The essays of Anthony Hecht bear more than a passing resemblance to the poems. There is, first of all, his scrupulosity of word-choice—diction, for Hecht, being replete with moral or ethical considerations. There is his emphasis on the fine arts and classicism, with due regard for Italian Renaissance painting and architecture. There is his vast knowledge of Scripture, and of the secular and religious traditions of Europe. And there is the urbane, refined manner of a gentleman aesthete, whose sober procession of thought may swerve into dark ironies at any moment, and betray the folly of our deepest held premise.
Joseph Harrison’s poems are studded with literary quotations. I don’t mean epigraphs, but lines, phrases, and anecdotes he has assimilated and adapted, extending them to the knowing reader in an impulse of solidarity. This gesture, often delivered in conspicuous rhymes, intricately patterned stanzas and strophes, traditional verse forms, and regular meters, would mark a lesser poet as merely schematic. Bookish references and an ability to ventriloquize dead authors in idioms they would understand too well—such assets can be liabilities at any time, but never more so than in today’s literary climate. Many poets now writing (not to speak of their readers) are insufficiently steeped in his source material to assess his fidelity to it.
Everyone’s come to the beach for repose.
A slack interval
between bouts of immersion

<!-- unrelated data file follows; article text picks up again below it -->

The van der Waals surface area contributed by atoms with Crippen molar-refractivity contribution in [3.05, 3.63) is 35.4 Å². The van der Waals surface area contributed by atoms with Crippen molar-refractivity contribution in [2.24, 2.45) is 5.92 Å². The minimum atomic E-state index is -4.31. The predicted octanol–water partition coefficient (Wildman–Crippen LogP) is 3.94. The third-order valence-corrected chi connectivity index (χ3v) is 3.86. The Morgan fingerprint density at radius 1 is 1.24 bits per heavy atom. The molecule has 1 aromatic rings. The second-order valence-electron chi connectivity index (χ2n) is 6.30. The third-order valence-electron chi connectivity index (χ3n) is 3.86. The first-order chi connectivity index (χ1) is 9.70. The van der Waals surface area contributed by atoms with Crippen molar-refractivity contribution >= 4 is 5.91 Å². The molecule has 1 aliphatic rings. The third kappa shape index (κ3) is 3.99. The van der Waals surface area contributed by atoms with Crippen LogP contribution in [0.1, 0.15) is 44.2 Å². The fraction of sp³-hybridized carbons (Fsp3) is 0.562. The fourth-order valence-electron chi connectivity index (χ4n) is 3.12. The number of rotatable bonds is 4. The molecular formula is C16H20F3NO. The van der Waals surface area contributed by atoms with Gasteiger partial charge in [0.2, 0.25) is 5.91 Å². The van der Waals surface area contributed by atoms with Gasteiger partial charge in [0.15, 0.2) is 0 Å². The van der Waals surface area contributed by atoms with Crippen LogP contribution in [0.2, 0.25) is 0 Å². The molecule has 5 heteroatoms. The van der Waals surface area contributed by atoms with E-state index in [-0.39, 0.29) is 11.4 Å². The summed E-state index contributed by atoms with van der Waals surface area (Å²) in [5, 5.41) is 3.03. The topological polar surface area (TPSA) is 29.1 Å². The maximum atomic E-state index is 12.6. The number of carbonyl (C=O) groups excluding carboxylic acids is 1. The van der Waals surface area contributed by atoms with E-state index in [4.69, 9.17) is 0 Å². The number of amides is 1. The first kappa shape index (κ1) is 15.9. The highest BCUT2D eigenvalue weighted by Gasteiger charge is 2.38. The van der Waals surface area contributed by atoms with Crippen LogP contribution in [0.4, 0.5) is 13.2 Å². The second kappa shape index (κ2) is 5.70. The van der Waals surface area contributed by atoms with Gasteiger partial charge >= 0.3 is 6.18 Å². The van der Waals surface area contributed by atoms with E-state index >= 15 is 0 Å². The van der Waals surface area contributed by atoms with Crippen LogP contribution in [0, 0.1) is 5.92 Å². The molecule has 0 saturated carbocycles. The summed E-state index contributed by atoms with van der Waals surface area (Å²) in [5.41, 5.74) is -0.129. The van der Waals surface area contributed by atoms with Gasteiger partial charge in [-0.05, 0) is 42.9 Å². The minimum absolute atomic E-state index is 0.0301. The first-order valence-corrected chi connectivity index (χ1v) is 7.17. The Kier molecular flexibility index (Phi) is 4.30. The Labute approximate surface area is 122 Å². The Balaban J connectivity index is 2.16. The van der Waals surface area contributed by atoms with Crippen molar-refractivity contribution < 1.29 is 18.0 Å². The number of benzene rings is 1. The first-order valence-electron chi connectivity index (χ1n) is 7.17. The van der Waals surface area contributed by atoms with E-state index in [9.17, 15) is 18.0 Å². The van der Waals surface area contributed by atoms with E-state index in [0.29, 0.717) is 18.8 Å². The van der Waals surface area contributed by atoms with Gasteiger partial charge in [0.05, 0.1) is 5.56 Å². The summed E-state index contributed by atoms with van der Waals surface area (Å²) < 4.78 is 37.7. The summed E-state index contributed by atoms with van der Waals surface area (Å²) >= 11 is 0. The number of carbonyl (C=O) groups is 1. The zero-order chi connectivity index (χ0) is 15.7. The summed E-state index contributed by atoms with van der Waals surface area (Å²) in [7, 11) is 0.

in matters far away from here, and dear
only to others, to those
who can’t or won’t marvel
at skylines, at castles undone
or sculpted without fear
of cloud or ocean;
to those who must control
the view, applying the right pressure
much as a dark confessor
imprints the soul
it cleanses. Even like these,
scattered flecks of shale
not merely additive but
alchemical. The heat is gone
straight through, wilting a snail
“The Parable of Perfect Silence,” which appeared in the December 2018 issue of Poetry magazine, dramatizes a conflict that might be reduced to a quotation from Dostoyevsky, one that Christian Wiman gives as the epigraph to an earlier essay, “The Limit.” Ivan Karamazov is speaking:
I don’t understand anything…and I no longer want to understand anything. I want to stick to the fact… If I wanted to understand something, I would immediately have to betray the fact, but I’ve made up my mind to stick to the fact.
by David Yezzi
(Carnegie Mellon University Press, 2018. 72 pp., $15.95)
A current list of David Yezzi’s poetry volumes, running adjacent to the title-page of his fourth full collection, invites a double-take. It’s not as if one doubts Yezzi’s prolificacy as a poet, critic, and editor (in which last function, I’ll disclose, he has taken stuff of mine for The New Criterion and The Hopkins Review). Rather, Yezzi’s poems display him always testing, always learning, whether something about himself or about the shifty relations kept by patterned verse forms and fluid intent. There’s a youthful character to these investigations, as if each lyrical moment presented him an opportunity not only for personal growth or reflection, but also for exploring how the more chaotic elements of everyday life can be stabilized by his earnestly playful idiom.